The Salpa Line Museum

Miehikkälä, Finland

The Salpa Line is a massive line of defensive fortifications approximately 1200 km long that was built in 1940-41 and in 1944 in order to defend the Eastern border of Finland.

The Salpa Line Museum in Miehikkälä is a museum on military history established in 1987 displaying the history of fortification works of the Salpa Line. The permanent exhibition of the museum consists of the exhibition and multimedia shows at the museum cafeteria and of guided tours to the fortifications on the outdoor museum area.

Comments

Your name

Website (optional)



Details

Founded: 1940-44
Category: Museums in Finland
Historical period: Independency (Finland)

Rating

4.5/5 (based on Google user reviews)

User Reviews

Eoin Hendrick (2 years ago)
Great tour and very informative staff.
Jani Havulehto (2 years ago)
Best defence line man has ever build...worth visiting
Pavel Kann (2 years ago)
Large wartime museum with lots of items to see. Bunkers, canals and nice hiking routes along
Tatu Prykäri (3 years ago)
Interesting war museum. Good and informative tour. Recommended to anyone interested in World War II history
Vladimir Rusinov (4 years ago)
Interesting stuff. There are three walking trails, with bunkers and other fortifications along them. Shortest, red, is only about 500 metres and it's also the most interesting.
Powered by Google

Featured Historic Landmarks, Sites & Buildings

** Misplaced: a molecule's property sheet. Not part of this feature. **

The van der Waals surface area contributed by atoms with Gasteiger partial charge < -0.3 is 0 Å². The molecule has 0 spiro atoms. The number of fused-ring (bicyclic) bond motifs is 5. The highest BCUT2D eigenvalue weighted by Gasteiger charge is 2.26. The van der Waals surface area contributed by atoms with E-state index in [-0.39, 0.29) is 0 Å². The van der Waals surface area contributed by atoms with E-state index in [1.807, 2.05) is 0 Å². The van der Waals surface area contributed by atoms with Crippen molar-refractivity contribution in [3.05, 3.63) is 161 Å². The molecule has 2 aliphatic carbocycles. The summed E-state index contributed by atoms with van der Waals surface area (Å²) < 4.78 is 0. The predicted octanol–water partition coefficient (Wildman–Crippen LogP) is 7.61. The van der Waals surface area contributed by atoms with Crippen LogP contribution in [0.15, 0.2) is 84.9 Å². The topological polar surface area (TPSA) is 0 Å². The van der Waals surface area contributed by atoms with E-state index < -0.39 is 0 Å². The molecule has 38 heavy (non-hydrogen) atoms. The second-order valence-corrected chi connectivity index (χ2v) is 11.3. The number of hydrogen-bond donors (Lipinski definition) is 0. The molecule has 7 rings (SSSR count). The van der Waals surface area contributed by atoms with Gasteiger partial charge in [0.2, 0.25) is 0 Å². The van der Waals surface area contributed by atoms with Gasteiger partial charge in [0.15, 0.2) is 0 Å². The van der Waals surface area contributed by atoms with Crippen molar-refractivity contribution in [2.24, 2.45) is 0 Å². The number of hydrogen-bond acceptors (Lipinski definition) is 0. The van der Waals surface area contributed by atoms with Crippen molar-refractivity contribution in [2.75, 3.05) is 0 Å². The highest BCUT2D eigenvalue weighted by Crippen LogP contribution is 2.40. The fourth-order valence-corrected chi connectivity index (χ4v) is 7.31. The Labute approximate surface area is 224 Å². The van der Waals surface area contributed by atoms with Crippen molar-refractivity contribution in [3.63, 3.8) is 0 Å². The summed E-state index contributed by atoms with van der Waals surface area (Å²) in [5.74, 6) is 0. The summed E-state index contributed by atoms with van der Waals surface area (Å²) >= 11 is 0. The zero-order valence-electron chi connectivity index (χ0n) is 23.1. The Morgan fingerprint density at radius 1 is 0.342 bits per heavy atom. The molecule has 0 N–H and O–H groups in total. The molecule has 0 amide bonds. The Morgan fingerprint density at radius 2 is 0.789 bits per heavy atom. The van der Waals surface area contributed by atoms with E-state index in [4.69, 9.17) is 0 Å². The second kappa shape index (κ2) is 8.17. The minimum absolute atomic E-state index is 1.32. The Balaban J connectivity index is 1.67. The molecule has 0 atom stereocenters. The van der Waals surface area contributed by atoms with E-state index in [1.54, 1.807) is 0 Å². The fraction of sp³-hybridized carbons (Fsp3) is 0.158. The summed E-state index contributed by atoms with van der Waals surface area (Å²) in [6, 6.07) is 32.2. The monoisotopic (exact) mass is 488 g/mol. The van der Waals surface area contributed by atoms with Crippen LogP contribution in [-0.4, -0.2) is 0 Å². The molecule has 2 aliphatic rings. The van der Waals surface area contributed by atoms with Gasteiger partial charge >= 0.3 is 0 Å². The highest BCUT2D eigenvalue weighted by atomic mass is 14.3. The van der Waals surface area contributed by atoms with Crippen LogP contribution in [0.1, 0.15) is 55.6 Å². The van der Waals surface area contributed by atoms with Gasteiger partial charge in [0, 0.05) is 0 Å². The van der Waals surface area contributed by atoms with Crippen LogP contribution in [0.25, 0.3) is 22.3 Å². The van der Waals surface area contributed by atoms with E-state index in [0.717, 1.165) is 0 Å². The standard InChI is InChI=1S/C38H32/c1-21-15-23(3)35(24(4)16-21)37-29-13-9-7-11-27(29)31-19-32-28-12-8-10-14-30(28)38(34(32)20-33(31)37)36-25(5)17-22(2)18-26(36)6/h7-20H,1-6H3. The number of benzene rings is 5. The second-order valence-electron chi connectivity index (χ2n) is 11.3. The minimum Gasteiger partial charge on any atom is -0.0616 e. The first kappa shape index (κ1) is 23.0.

Historic Site of the week

Kromeriz Castle and Gardens

Kroměříž stands on the site of an earlier ford across the River Morava. The gardens and castle of Kroměříž are an exceptionally complete and well-preserved example of a European Baroque princely residence and its gardens and described as a UNESCO World Heritage Site.

The first residence on the site was founded by bishop Stanislas Thurzo in 1497. The building was in a Late Gothic style, with a modicum of Renaissance detail. During the Thirty Years' War, the castle was sacked by the Swedish army (1643).

It was not until 1664 that a bishop from the powerful Liechtenstein family charged architect Filiberto Lucchese with renovating the palace in a Baroque style. The chief monument of Lucchese's work in Kroměříž is the Pleasure Garden in front of the castle. Upon Lucchese's death in 1666, Giovanni Pietro Tencalla completed his work on the formal garden and had the palace rebuilt in a style reminiscent of the Turinese school to which he belonged.

After the castle was gutted by a major fire in March 1752, Bishop Hamilton commissioned two leading imperial artists, Franz Anton Maulbertsch and Josef Stern, arrived at the residence in order to decorate the halls of the palace with their works. In addition to their paintings, the palace still houses an art collection, generally considered the second finest in the country, which includes Titian's last mythological painting, The Flaying of Marsyas. The largest part of the collection was acquired by Bishop Karel in Cologne in 1673. The palace also contains an outstanding musical archive and a library of 33,000 volumes.

UNESCO lists the palace and garden among the World Heritage Sites. As the nomination dossier explains, 'the castle is a good but not outstanding example of a type of aristocratic or princely residence that has survived widely in Europe. The Pleasure Garden, by contrast, is a very rare and largely intact example of a Baroque garden'. Apart from the formal parterres there is also a less formal nineteenth-century English garden, which sustained damage during floods in 1997.

Interiors of the palace were extensively used by Miloš Forman as a stand-in for Vienna's Hofburg Imperial Palace during filming of Amadeus (1984), based on the life of Wolfgang Amadeus Mozart, who actually never visited Kroměříž. The main audience chamber was also used in the film Immortal Beloved (1994), in the piano concerto scene.